How to Interpret A Stock’s Reaction to Earnings

It’s January 2024 so corporate earnings season is underway, with companies publishing results from the fourth quarter of 2023.



The way a stock reacts to the release of quarterly earnings can tell you a lot about the expectation from investors and overall sentiment in the market.

Earnings vs Expectations

As a rule of thumb, a stock performs well if earnings results beat market expectations and performs badly if it misses expectations.


Equity analysts will update their stock ratings and price targets in the leadup to earnings season. These updates form the basis for market expectations before the results are released. If analysts are generally raising their forecasts, it suggests rising expectations for earnings whereas if they on average lower guidance it indicates falling expectations.


Investors can use these expectations as a basis from which to decide if stocks will react favorably to earnings or not. While higher expectations increase the likelihood of strong results, it also raises the bar for beating expectations. Likewise lower expectations increase the chance of weaker results, but make it easier for a company to beat the lowered expectations.


How a stock can react to earnings

The move a stock makes after earnings can be assessed by two criteria, direction and size.


Bullish Reaction: If a company reports earnings that are significantly better than expected, the stock price might jump upwards. This indicates a bullish sentiment, as investors are optimistic about the company's future and are willing to pay more for its shares.


Bearish Reaction: Conversely, if earnings fall short of expectations, the stock might plummet, reflecting a bearish sentiment. This suggests that investors are concerned about the company's future prospects and are selling off their shares.


Exaggerated Moves: These suggest strong investor emotions and high levels of speculation. For example, if a stock surges or plummets dramatically on earnings news, it might indicate that investors were overly optimistic or pessimistic before the release, and are now rapidly adjusting their positions.


Muted Moves: If the stock shows a relatively small change in price despite significant earnings news, it could suggest that the market had already priced in the news, or that investors are uncertain about how to interpret the earnings results. 


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A stock market bull is fighting a bear - Shutterstock: Niezlabiba


Analysts quite often get it wrong

The biggest positive price reactions to earnings tend to happen when expectations have been lowered incorrectly and the company beats them by a wide margin. The biggest negative price moves occur when expectations have been lifted too far and the company misses by a wide margin.


This happens more often than you think. Making a prediction about where a stock price will be in 12 months is very difficult. It is especially difficult to ‘go against the herd’ and forecast something very different from consensus as a professional analyst. Hence analyst ratings, which form the basis of expectations tend to be backwards looking.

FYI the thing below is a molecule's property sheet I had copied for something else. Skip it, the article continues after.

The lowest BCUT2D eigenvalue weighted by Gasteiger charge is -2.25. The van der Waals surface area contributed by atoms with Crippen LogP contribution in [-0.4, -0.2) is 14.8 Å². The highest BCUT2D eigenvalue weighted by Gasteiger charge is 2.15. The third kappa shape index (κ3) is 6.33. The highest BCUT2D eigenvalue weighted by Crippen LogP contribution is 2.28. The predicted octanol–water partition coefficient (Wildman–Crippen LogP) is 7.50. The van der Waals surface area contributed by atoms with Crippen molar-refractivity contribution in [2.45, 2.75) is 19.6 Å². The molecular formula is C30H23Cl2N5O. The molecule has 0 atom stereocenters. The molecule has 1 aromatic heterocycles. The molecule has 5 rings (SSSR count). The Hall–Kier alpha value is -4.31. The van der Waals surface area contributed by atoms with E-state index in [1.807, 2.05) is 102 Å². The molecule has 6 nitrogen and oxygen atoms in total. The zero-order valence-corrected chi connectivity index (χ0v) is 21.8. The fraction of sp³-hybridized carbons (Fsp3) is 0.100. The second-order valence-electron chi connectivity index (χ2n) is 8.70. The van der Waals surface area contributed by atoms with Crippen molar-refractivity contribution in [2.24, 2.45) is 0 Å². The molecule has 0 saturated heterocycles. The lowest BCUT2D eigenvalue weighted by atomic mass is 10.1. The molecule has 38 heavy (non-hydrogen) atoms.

As such, part of the preparation an investor must make for earnings season is to determine what has happened to analyst estimates in the lead up. Have they been rising or falling?


Example: AMD Earnings

Shares of Advanced Micro Devices (AMD) just reached a 2-year high this week after Barclays raised their price target, citing the benefits of AI. But the latest leg higher in the price began much earlier, when consensus was much less bullish.


Looking back to prior quarters, we can see that analyst estimates tracked the share price higher and lower, and when estimates became too high or too low (crowded) the company at some point missed the too high estimates or beat the too low estimates.





AMD will report Q4 2023 earnings on January 30. 


Looking forward, AMD looks likely to continue to increase earnings but at the same time the probability is rising that estimates get pushed too high and the company will miss.


Expectations for S&P 500 Earnings (Q4, 2023)

Overall for 2024, analysts expect S&P 500 earnings to climb nearly 11%, according to data compiled by BI. However, as is often the case - there are different ways to interpret expectations, as demonstrated by the two different views below held by Fidelity and Morgan Stanley.


Fidelity: “Earnings expectations may be too high. Analyst estimates imply a profit rebound of about 11 percent in 2024, on the heels of a slight contraction in 2023. If businesses have less pricing power and slower top-line sales than when inflation was running hotter, they’ll probably need to increase profit margins to meet the market’s growth expectations.”


Morgan Stanley: “Analysts’ consensus estimate for fourth-quarter results has dropped 7% over the past three months, with earnings growth now expected to be flat compared to the year before.This downward revision creates a lowered bar into the quarter, which likely leads to another mid-single-digit earnings-per-share beat rate.”


In Summary

A stock's reaction to earnings is influenced by whether it beats or misses market expectations set by equity analysts, with positive surprises typically leading to a bullish reaction and negative surprises to a bearish reaction. The reaction also depends on how the actual earnings compare to the analysts' revised forecasts leading up to the earnings season, and can range from exaggerated to muted moves based on the level of investor speculation and sentiment.


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